TOKYO Japans territorial spat with China is expected to cost Japanese steelmakers around 550,000 tonnes in lost production in the current quarter, according to Japans Ministry of Economy, Trade and Industry.
Quarterly steel output is on track to fall below the 23-million-tonne mark vs. the ministrys previous estimate of about 23.5 million tonnes due to a widespread boycott of Japanese goods by Chinese consumers.
October crude steel production of 8.84 million tonnes was down 6.7 percent from the same month last year, the biggest year-on-year fall in nine months, due largely to a decline in domestic auto production and an increase in imports of construction steel, according to the Japan Iron and Steel Federation.
Japanese automakers were badly hit by the boycott, and they were forced to cut production as their sales in China slumped. The auto sector is the biggest steel-consuming market for Japans integrated steelmakers.
Domestic production of passenger vehicles by Japans eight leading automakers declined 12.4 percent in October compared with a year earlier, with production at Toyota Motor Corp. down 16.3 percent, Nissan Motor Co. down 13 percent and Suzuki Motor Corp. dropping 16.8 percent. Meanwhile, auto output in China sank 48.9 percent, with Toyota registering a 61.1-percent drop, Nissan logging a 44-percent decrease and Honda Motor Co. suffering a 54.2-percent decline.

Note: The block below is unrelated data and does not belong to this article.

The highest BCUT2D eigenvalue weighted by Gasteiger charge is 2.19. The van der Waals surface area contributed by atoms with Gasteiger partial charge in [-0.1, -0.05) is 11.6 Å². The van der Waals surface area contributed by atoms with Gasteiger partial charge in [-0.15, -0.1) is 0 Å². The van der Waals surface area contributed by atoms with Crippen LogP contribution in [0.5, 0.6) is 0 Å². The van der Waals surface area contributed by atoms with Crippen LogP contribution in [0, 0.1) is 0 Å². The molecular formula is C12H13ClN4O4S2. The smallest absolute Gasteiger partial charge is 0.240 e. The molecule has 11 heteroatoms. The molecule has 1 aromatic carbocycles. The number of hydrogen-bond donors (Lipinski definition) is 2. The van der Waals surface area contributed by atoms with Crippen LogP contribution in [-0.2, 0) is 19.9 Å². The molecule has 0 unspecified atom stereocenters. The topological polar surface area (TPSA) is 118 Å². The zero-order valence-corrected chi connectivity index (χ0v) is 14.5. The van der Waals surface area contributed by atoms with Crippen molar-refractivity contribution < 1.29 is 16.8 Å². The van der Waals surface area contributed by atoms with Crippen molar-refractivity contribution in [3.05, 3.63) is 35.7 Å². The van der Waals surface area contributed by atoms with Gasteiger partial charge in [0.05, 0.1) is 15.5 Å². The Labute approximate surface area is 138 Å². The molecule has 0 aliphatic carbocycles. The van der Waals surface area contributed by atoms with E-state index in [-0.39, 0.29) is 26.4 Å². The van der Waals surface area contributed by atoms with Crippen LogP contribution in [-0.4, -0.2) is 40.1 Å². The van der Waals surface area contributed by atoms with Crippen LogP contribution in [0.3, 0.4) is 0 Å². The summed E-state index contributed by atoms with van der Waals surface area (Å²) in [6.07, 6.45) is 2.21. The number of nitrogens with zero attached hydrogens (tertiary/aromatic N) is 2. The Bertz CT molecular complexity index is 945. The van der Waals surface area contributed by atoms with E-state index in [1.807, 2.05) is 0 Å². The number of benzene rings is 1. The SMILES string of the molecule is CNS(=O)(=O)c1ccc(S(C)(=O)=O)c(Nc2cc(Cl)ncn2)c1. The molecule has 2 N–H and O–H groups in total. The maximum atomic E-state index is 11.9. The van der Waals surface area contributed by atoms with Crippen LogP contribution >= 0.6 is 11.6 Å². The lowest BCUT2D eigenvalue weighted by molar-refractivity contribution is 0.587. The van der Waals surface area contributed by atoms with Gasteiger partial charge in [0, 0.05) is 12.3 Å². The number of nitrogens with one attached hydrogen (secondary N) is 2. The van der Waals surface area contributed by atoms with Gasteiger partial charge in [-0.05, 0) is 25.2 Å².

Making matters worse, Japans domestic sales of new autos, trucks and buses declined 3.3 percent in November compared with the same month last year, the third consecutive monthly fall after the governments buying incentives ended in mid-September.
Tensions continue to simmer between Japan and China over territorial rights to the Senkaku Islands in the East China Sea, but automakers believe that the worst effects of the boycott appear to be over, although they still expect to see a year-on-year decline in sales.
Steelmakers said they expect demand from China to improve in the first quarter of 2013, and they also expect the recent weakness in the Japanese currency and the strengthening of the South Korean won to help improve the profitability of exports and raise the cost of imports.
A Ministry of Economy, Trade and Industry official told AMM sister publication Steel First much the same. "I think there will still be some impact (from the boycott) in the next quarter. However, the volume is not yet clear," he said.
A version of this article was first published by AMM sister publication Steel First.